This is for those in the "not a lick of difference" camp. Yes, you folks in the squishy, independent center, and you folks of the so easily disgusted left.
This is also to you relatively progressive candidates who campaigned as if — yes, 'twas not a lick of difference.
Yeah, boy, there's a difference, and we're about to dine on it.
We're going to see it in the golf-tan visage of House Speaker John Boehner, who rose to power basically by, um, well, doing nothing. Really. The guy could have been writing "Seinfeld" episodes that never aired. Now, he's on the cover of news magazines.
We're going to see one of the most marginally qualified U.S. Senate candidates ever in Kentuckyian (by way of Baylor University) Rand Paul, who at least has the right pigment to say the Civil Rights Act is obsolete.
We're going to see newcomers in Congress like Central Texas' Bill Flores — an oil company executive, natch. Ol' Bill finally made good on Republicans' take-Texas-government-hostage, hook-or-crook redrawing of districts twice with one census. Finally, that GOP boulder fell in the path of wily, hardworking, nimble 20-year veteran Chet Edwards.
We're going to see more of old comers like Rep. "Smokey Joe" Barton, he who never met a polluter from whom he wouldn't take a dollar. With the GOP the House majority again, Barton no doubt will chair the House Energy and Commerce Committee as he was doing when he invited contributors to take a seven-hour train ride from Fort Worth to San Antonio at $2,000 a head. Raised over $100,000.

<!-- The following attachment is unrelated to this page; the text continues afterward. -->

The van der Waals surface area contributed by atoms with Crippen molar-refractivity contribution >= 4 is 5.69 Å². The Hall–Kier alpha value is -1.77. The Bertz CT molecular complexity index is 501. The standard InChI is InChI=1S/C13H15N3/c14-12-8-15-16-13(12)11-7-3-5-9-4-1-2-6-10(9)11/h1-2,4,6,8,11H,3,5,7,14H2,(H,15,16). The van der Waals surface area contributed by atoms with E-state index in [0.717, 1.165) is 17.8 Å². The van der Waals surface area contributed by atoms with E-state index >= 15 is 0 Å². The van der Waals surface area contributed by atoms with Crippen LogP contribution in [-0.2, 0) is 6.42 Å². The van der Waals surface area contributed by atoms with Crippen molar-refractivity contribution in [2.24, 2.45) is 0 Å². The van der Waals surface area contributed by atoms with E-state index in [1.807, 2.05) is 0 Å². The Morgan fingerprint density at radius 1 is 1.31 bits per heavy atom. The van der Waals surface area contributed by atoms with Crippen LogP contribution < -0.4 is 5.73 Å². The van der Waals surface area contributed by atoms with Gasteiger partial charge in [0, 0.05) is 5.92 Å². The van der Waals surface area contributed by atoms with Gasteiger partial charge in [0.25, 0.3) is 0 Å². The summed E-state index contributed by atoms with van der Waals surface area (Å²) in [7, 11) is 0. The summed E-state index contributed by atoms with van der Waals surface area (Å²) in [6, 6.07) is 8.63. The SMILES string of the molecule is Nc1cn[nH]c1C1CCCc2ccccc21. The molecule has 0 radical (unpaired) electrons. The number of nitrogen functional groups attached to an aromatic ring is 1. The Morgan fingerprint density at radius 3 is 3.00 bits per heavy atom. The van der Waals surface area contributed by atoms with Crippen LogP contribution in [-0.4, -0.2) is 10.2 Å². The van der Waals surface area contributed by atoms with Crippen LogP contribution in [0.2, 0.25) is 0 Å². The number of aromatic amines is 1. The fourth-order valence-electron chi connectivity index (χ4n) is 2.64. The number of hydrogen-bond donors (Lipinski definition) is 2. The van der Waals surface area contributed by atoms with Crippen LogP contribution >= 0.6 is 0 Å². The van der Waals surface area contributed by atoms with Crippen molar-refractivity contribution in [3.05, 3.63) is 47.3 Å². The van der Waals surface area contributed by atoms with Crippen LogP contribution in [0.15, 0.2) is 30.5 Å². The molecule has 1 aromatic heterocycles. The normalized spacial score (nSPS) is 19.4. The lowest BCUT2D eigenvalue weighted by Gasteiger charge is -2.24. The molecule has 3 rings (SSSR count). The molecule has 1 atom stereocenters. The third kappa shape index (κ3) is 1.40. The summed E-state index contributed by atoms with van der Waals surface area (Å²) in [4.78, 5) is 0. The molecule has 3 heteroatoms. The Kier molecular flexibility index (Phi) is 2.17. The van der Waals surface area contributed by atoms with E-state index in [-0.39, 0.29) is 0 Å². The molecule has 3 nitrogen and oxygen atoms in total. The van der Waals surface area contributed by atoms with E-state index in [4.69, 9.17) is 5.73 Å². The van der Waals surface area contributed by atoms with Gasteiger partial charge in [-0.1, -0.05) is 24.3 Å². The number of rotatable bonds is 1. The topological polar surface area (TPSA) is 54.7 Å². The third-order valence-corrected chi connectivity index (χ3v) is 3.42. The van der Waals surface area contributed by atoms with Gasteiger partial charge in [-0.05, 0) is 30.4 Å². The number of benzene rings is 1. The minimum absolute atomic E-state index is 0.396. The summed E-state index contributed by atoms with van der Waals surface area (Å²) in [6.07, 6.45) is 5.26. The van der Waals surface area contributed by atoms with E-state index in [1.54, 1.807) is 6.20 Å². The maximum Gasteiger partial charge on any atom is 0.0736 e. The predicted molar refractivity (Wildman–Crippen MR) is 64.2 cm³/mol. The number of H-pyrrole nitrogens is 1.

You might remember Joe as the one who called it a "shakedown" when President Obama told BP it was going to pay for the oil-spill catastrophe in the Gulf.
Be prepared for people like Barton, Boehner and oil man Flores to do all they can to undermine the most far-sighted makeover ever of America's energy policies — a veritable moon shoot declared by Obama. But of course. Those initiatives undermine the very enterprises that paid so much to get these guys into power.
We recall at this moment how "not a lick of difference" served the purposes of presidential candidate George W. Bush. He convinced many in the squishy center that he was a centrist. Good one, George.
Dick Cheney took that blessing as a mandate for industry to write energy and environmental laws.
I have to take a moment here to grouse that presidential candidate Al Gore got so locked in on lock boxes and wonkery that some squishy centrists, independents and disgusted lefties actually had reason to wonder if a lick of difference distinguished he and the W.
And now we've had an election where a lot of Democrats went around trying to convince voters they were no such thing, or any thing meaningful whatever. This, though every election is won at the margins, and the only way to enthuse anyone outside your base is to explain why he or she ought to be enthused.
At least I saw one Democrat, Colorado Sen. Michael Bennet, win by pointing out that Tea Party darling Ken Buck was a foe of reproductive rights and in dozens of ways too far right to represent a centrist state.
Unfortunately, a lot of the time I saw progressive candidates who could have drawn out such contrasts cede language of the debate to that of the Republican front organization called the U.S. Chamber of Commerce.
Not a lick of difference. Yeah, boy.
The opportunity for Obama: He has two years to show us. The difference, that is.
Longtime Texas newspaperman John Young lives in Colorado. E-mail: email@example.com.